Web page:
At last -- 4,801 days after the riot fires were finally under control on April 7, 1968 -- there is visible, tangible hope for the reconstruction of Northeast Washington's H Street corridor.
The hope is the official dedication next month of the first segment of Hechinger Mall.
Considering the mall's location and market, to say nothing of politics and torrents of noisy rhetoric, it is incomprehensible that the first convining evidence of reconstruction should have been more than 13 years in the making. Whole nations, after all, have risen from near-total ruin to powerful prosperity in an equivalent amount of time.
The fashion these days is to blame big-government bungling and praise big-business enterprise.
The fact is, however, that free enterprise failed us on the H Street riot corridor and that government came to the rescue. What that tells us about Reaganomics in the inner city is depressing.
The handsome, earth-red Hechinger Mall is located at one of the busiest gateways to the city, the intersections of Bladensburg and Benning roads and Maryland Avenue.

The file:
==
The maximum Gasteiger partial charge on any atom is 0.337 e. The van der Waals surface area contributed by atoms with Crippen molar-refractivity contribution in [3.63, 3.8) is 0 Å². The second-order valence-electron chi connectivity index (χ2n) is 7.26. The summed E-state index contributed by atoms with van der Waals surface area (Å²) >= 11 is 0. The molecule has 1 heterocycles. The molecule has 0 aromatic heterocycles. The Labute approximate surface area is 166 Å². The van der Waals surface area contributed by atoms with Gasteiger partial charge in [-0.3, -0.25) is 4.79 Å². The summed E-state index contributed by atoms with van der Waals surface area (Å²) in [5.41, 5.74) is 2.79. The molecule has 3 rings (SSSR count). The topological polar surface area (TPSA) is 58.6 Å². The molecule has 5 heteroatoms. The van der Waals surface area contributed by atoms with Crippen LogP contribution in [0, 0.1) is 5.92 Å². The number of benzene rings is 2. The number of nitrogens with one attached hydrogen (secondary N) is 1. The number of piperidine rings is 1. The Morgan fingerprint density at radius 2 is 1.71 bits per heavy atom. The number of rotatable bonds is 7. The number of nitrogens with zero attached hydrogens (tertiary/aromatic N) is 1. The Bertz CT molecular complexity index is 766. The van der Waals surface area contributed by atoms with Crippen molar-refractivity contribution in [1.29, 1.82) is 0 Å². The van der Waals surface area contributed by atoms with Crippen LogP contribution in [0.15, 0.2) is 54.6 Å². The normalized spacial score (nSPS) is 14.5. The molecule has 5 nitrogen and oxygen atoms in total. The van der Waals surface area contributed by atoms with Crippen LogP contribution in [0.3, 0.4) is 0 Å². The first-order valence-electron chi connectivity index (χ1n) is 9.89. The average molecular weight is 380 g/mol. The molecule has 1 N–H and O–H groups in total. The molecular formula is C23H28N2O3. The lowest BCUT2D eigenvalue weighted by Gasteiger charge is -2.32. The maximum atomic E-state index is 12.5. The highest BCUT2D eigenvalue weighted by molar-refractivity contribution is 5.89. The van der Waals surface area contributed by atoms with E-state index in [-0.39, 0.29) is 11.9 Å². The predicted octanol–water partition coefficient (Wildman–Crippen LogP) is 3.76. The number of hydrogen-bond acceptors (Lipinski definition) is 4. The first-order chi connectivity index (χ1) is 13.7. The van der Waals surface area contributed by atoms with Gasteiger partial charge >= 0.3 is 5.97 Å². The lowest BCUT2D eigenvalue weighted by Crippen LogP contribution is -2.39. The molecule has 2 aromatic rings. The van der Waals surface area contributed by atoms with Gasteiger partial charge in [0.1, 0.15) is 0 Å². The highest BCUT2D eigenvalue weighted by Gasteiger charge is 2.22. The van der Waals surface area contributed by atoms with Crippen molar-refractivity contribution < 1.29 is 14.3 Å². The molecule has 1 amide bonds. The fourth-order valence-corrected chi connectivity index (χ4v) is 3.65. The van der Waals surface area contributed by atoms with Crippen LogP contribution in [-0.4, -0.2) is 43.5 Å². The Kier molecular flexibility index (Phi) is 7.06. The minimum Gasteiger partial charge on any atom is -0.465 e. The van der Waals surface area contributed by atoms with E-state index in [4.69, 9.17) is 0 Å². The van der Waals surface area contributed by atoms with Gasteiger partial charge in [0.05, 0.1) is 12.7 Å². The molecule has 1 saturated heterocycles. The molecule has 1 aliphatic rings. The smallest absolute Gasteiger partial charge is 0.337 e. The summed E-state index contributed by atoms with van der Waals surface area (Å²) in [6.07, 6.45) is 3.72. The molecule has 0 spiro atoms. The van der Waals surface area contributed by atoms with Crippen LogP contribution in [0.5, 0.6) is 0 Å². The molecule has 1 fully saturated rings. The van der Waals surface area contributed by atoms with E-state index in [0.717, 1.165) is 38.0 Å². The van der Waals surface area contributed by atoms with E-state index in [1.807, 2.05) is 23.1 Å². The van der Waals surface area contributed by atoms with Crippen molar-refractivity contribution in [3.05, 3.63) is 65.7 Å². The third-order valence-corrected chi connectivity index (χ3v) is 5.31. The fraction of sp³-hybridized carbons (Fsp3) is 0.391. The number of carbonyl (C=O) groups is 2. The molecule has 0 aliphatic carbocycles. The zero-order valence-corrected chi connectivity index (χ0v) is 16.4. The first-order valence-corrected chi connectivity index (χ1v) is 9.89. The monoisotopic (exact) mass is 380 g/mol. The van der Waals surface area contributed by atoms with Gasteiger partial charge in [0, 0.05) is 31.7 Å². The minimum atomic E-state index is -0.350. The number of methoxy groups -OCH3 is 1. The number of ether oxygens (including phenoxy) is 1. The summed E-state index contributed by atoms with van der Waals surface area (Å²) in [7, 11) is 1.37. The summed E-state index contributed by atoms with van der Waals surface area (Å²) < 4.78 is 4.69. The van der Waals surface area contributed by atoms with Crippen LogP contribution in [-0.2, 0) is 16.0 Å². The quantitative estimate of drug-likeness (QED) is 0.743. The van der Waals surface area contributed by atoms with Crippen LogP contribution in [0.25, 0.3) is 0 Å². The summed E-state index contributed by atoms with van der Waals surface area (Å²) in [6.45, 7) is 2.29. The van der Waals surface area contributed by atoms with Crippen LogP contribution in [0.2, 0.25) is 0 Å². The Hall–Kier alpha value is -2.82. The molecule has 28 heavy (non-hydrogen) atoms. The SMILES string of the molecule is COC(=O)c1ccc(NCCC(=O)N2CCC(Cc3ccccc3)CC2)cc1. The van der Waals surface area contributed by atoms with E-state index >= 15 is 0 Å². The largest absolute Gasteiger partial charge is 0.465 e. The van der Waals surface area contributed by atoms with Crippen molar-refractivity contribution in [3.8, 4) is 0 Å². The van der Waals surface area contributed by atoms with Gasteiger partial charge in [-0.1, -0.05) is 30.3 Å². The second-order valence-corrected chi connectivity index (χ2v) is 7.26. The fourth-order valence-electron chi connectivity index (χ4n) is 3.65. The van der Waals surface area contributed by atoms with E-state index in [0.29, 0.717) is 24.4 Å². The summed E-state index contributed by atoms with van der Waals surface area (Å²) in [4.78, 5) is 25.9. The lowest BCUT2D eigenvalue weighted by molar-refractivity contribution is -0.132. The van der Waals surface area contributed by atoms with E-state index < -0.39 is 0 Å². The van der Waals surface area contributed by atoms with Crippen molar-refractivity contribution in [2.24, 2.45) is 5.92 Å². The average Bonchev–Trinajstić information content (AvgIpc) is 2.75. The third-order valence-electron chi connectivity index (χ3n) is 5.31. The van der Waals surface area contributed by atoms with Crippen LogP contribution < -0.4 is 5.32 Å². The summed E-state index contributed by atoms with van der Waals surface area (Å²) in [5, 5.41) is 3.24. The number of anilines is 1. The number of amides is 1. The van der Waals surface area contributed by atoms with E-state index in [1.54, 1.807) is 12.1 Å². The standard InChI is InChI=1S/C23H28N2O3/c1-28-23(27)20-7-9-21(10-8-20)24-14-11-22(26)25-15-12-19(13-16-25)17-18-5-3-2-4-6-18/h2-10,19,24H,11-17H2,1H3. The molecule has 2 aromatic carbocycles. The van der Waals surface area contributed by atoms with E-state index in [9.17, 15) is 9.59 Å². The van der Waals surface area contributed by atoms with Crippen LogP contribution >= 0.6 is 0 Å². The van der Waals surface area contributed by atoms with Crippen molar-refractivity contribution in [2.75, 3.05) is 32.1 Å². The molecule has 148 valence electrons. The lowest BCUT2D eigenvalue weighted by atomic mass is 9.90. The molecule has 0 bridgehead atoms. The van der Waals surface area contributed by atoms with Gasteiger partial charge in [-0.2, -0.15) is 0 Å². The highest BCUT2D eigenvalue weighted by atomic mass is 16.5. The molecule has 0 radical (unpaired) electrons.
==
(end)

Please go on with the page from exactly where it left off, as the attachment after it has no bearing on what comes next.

It commands a triangel of exceptional business opportunity, although at the western point of this triangle is riot-ravaged H Street, one of this city's worst pockets of desolation.
A generation ago, this stretch of H Street was one of Washington's finest shopping streets. Many of the boarded-up, deteriorating buildings, notably the Art Deco Atlas Theater, still bear witness to that. The decline began in the 1960s. The riots damaged or destroyed 90 buildings and about half of the street's stores. The scars are still much in evidence.
A seemingly endless succession of renewal plans, revitalization bureaucracies and verbose citizen-participation sessions seems only to have made matters worse. Crime, insurance rates and hostility seem to have increased. People have gotten into the habit of shopping downtown.
But north of the triangle and of Blandensburg Road, along the hills of the National Arboretum, are mostly the tree-shaded streets and blossoming front yards of Washington's black middle class. To the west, beyond Maryland Avenue, is increasingly gentrified Capitol Hill, teeming with affluent, young professionals.
The Capitol is only a mile away.Seen from the shopping mall and from Maryland Avenue, its dome is the focus of a magnificent view.